Regular screening is the single most effective way to prevent cervical cancer, one of the most treatable cancers for women

When pre-cancerous changes in the cervix are detected early, it is much easier for a woman to beat the odds of getting cervical cancer later.

“Cervical cancer is the tenth most common cancer affecting women in Singapore,” says Associate Professor Tan Hak Koon, Senior Consultant and Head, Department of Obstetrics & Gynaecology, Singapore General Hospital (SGH), a member of the SingHealth group.

“Pre-cancerous changes usually show no symptoms. The only way to detect any abnormality is through regular cervical cancer screening. Screening also checks for HPV (human papillomavirus) infection which must be treated early to prevent it from progressing to cervical cancer,” adds A/Prof Tan.

What is the cervix?

The cervix is located at the neck of the uterus; it widens during childbirth and is the passageway for menstrual fluid to flow out of the uterus, or for sperm to travel up into the uterus.

Being the passageway, the cervix is susceptible to virus infections such as the sexually-transmitted HPV. The body’s immune system will normally prevent the HPV from doing any harm. But what if the virus survives and stays in the body for years? A pre-cancerous condition called cervical dysplasia may develop if the virus is one of the 13 types of HPV known to cause cervical cancer.

What to do when a Pap smear shows pre-cancerous changes…

First, do not panic. Pre-cancerous cells are not cervical cancer. They are simply abnormal-looking cervical cells. Your doctor may recommend a repeat Pap smear or any of these procedures:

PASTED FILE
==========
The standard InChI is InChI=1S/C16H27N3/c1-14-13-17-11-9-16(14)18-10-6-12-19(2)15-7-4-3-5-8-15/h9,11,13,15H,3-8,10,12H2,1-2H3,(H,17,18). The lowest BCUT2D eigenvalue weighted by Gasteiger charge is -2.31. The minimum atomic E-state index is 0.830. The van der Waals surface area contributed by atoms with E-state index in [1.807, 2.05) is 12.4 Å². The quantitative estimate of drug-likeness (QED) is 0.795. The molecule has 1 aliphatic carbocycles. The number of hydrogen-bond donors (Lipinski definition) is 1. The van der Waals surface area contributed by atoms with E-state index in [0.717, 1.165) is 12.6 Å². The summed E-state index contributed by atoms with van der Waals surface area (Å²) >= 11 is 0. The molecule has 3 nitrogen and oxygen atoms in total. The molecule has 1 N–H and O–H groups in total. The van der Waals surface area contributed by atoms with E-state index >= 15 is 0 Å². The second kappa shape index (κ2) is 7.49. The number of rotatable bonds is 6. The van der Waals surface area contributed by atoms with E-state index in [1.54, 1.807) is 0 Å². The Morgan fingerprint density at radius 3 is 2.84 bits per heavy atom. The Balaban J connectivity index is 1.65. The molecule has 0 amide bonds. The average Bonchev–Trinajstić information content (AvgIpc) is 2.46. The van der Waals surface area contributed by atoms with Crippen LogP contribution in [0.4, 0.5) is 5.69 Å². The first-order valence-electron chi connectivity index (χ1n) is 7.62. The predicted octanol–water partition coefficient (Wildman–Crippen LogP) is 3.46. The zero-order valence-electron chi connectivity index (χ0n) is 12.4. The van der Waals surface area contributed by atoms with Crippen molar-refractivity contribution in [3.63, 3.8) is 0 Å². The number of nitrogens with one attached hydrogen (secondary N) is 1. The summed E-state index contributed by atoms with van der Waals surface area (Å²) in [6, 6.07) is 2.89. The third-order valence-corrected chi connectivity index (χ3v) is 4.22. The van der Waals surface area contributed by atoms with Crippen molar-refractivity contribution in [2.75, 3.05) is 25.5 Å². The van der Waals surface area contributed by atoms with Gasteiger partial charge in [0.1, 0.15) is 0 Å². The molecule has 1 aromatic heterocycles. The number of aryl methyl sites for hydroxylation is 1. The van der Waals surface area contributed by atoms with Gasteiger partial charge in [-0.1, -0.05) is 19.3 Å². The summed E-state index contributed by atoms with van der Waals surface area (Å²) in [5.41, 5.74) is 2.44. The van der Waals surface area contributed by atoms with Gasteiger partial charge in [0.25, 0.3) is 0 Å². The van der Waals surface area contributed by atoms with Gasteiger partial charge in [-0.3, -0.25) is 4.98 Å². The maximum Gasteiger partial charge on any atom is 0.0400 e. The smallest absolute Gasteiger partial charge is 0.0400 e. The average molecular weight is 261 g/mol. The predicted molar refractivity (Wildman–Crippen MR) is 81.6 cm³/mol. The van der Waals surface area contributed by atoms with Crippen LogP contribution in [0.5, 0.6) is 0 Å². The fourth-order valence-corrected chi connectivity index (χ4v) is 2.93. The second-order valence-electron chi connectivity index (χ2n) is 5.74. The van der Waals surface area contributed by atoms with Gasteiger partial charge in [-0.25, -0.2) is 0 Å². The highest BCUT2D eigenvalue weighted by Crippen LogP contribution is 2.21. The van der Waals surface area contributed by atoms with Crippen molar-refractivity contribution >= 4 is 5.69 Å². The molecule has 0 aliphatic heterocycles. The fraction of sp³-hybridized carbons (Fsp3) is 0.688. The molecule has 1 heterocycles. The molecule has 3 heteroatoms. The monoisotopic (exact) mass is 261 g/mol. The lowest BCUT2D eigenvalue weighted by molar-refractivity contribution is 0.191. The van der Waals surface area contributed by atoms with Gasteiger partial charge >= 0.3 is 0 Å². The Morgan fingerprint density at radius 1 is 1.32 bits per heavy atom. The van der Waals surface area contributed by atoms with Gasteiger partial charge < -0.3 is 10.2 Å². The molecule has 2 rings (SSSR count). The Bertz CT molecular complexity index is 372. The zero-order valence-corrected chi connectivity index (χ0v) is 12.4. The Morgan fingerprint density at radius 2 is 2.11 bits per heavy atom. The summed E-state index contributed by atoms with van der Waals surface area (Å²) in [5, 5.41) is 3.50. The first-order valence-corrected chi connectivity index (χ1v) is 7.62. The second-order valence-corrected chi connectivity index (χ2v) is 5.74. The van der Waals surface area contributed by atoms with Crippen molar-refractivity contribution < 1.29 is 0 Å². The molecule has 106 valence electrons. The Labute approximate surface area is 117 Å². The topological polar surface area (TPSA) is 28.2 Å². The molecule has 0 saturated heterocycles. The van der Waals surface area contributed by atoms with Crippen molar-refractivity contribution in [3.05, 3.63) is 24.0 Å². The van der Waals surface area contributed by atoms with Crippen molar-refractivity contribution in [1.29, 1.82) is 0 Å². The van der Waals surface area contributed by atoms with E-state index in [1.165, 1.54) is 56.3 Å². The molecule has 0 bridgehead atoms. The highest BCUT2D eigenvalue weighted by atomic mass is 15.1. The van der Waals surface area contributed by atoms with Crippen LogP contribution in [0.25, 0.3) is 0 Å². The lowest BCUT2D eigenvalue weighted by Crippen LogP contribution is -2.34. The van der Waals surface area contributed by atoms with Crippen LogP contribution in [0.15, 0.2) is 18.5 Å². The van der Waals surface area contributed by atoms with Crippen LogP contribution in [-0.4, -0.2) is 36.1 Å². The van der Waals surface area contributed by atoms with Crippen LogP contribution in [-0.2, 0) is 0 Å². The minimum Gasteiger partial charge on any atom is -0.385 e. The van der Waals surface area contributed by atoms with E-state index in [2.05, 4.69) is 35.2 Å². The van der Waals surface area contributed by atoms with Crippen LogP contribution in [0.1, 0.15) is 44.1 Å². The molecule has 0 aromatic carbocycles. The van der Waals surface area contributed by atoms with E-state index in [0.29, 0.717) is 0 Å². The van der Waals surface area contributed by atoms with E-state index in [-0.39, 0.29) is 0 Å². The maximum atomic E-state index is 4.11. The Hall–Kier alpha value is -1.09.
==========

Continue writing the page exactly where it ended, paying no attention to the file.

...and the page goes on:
Colposcopy examination

A colposcopy scrutinises the cervix through an instrument with a magnifying lens. If pre-cancerous changes are confirmed, the doctor may recommend a cone biopsy or loop electrosurgical excision procedure (LEEP).

Cone biopsy

A cone biopsy removes a cone-shaped piece of the abnormal cervical tissue to be examined for any malignancy. It can also be used to remove the entire abnormality, thereby clearing away any pre-cancerous cells.


LEEP uses an electric wire loop to cut away abnormal tissues from the mouth of the cervix. These tissues are then examined for any malignancy.


This involves freezing and killing both pre-cancerous and cancerous cells.

Laser surgery

A narrow, intense beam of light is used to kill pre-cancerous and cancerous cells.

Which treatment method will depend on the location and severity of the abnormal cervical cells, and whether a biopsy is needed.

Signs and symptoms of cervical cancer

While pre-cancerous changes in the cervix are not visible to the naked eye, symptoms of cervical cancer are more obvious. Watch out for the following symptoms of cervical cancer:

  • Vaginal bleeding between menstrual periods, after menopause or after sex
  • Bloody discharge from the vagina
  • Pelvic pain or abnormal bleeding after sex
  • Dull backache

Make cervical cancer screening a habit

Though Singapore’s cervical cancer rates have fallen in the past 30 years, the decline is slower than in the US and Europe.

If you are sexually active, aged 25 to 65, go for cervical cancer screening (Pap smear and HPV test) once every three years.

“Even if you have been vaccinated against HPV, it is still advisable to go for regular Pap smear tests,” says A/Prof Tan. “The vaccine is only effective against two types of HPV that cause 70 per cent of cervical cancer cases. Most new cervical cancer cases are found in women who have never been for a Pap smear,” A/Prof Tan cautions.

Ref: O17